Why Pope Francis' Trip to Sweden is A Really Big Deal

Pope Francis will travel to Sweden for a joint commemoration of the Reformation.

There was once a time when Europe was torn violently apart between Catholics and Protestants. The nailing of the 95 Theses by Martin Luther on the doors of Catholic churches in Germany heralded an age of utter violence and hatred between Catholic Europe under the Vatican See, and the rebels under Martin Luther.

We are now living in times when these two major contenders for power over Europe are planning on putting an end to all hostilities to finally come together.

While previous popes have already laid the foundation for friendship between Christianity's two major factions, the movement has rocketed with Pope Francis holding regular meetings with Protestant leaders. This has not gone too well with Catholic traditionalists. His visit to a Protestant church in Rome, where he even prayed, was met with criticism from traditional Catholics. However, Francis does not seem to be afraid of how his radical moves will be taken by people. Undaunted, he now announced his plan to visit Lund, the scene of the creation of the Lutheran World Federation, on October 31. The Pope is also going to participate in a joint service with the Lutheran leaders.

Sweden has been one of the most Protestant countries in Europe. Therefore, the Pope's decision comes as a very strategic one, by making a predominantly Protestant country the scene of this inter-communion between Catholics and Protestants, he is making a very bold statement. The Vatican does not seem interested in continuing the hostilities anymore, despite the archaic views some traditionalists still hold. Pope Francis seems to have realized the future of Christianity lies in communion between all denominations of Christianity, and this is something that simply had to start with whom this centuries-long fight began, Lutherans.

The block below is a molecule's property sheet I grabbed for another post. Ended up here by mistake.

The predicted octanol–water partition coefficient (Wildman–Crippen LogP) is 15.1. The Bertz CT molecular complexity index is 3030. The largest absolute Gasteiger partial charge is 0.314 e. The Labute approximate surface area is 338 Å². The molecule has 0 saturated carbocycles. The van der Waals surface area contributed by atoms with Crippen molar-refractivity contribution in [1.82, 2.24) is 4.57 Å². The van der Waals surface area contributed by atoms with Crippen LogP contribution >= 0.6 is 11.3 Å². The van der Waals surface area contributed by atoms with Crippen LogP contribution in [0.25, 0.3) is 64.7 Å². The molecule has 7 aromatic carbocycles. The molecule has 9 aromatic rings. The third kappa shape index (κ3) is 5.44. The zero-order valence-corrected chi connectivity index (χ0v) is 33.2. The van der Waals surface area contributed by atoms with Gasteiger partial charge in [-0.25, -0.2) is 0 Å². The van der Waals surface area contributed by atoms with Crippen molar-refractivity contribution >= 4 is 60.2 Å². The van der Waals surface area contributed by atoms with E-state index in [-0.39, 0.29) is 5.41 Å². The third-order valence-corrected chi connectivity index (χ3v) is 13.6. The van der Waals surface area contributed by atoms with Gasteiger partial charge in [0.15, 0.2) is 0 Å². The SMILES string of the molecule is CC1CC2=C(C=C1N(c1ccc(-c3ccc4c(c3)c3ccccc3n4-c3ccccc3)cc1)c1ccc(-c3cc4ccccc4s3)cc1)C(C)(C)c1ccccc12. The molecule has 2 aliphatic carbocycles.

In the past, Pope Francis openly acknowledged the unfairness of the violence Catholics committed against Protestants and even openly sought the forgiveness of the Church's foremost nemesis. However, as he did not address the incidents of violence that were committed by Protestants on the Catholics, traditionalists cried foul at this.

This will be the first Papal visit to Sweden since Pope John Paul II made a stop at the country during his historic visit of all Scandinavian nations in 1989 . It looks like Pope Francis is on a mission to complete the unfinished business of Pope John Paul. However, whether these efforts at inter-communion will cause a revolt within the Church, further divisions is the bigger question here.

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